In 2010, the European Union (EU) committed to building the ‘Innovation Union’. This initiative responded to the economic challenges which the EU faced in the wake of the Global Financial Crisis, and the recognition that the EU was trailing others (specifically the United States and Japan) in its innovation performance. In short, Europe’s scientific expertise was not linked closely enough with industry and the enhancement of economic competitiveness. Horizon 2020, launched in 2014, has provided the largest public fund supporting research and innovation in the world, structured in such a way as to promote collaboration between scientific and industrial organisations.
The effectiveness of the development of the Innovation Union depends on the openness of global trade. The EU’s approach is reflected in its key statement on trade in 2015, Trade for All. The fundamental elements of the Innovation Union rely on increasing both Member State and EU support for scientific endeavour, but also ensuring that it is closely linked with industry and processes of commercialisation. Ultimately, competitiveness depends on access to global markets, and hence the importance of new agreements that reduce both the costs and regulatory barriers to trade. EU research demonstrates that this contributes, in turn, to higher employment and wages leading to enhanced social prosperity (a key objective of the Europe 2020 Strategy).
However, the nature of contemporary global trade is poorly understood, both by citizens throughout North America, Europe and Australasia, and by their political representatives. The interconnectedness of global value chains, and the extent to which components move around the world before becoming goods ready for market, means that there are many barriers to open trade other than tariffs. As a ‘knowledge economy’ becomes increasingly central to people’s well-being, services become as important a part of global trade as goods. The EU’s policies with respect to the ‘Innovation Union’ and to opening up global trade reflect a very positive approach to these issues.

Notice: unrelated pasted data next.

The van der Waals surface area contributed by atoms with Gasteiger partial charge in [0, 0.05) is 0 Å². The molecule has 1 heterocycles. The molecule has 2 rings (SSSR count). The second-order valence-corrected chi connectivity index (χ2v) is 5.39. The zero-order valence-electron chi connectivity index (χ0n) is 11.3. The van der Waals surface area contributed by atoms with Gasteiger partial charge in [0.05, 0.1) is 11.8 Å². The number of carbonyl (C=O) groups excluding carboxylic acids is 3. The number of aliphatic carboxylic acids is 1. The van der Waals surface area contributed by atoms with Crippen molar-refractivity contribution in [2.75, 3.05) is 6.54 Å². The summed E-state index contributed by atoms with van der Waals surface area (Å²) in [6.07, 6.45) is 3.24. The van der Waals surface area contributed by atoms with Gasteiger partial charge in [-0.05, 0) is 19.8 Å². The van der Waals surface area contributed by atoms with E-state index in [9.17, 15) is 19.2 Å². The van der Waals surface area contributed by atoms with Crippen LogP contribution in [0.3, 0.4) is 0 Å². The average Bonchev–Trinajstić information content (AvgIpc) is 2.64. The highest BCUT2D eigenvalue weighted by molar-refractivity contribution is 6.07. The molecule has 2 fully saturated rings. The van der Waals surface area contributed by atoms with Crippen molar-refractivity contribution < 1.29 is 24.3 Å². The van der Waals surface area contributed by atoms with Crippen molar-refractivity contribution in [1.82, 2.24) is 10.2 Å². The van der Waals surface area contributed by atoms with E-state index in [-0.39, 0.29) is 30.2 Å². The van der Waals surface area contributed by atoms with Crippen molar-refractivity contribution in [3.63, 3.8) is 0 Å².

The purpose of this project is to promote improved public understanding of the relationship between innovation and competitiveness and a more open global trading environment, and how this improves prosperity for the EU and its global partners. Its specific objectives are to strengthen EU studies in this field by:
- Performing an observatory function in bringing together research on the EU’s initiatives on innovation and competitiveness and global trade, and the implications for the global trading environment;
- Engaging senior policy makers, senior business leaders, academics and other key stakeholders in focused discussion of key issues under negotiation in efforts to develop more open global trading arrangements; and
- Promoting public discussion about the relationship amongst innovation, competitiveness and trade, and the implications for improved prosperity.
These objectives will be pursued with specific reference to the efforts to achieve free trade agreements between the EU and Australia, and the EU and New Zealand.
The principal outcomes from the project will be increased accessibility for both stakeholders and citizens to information about the emerging characteristics of regional, national and global economies, and the opportunities which can follow from more open global trade. Its impact will be reflected in more knowledgeable debate in all forums about the prospects for more open global trade.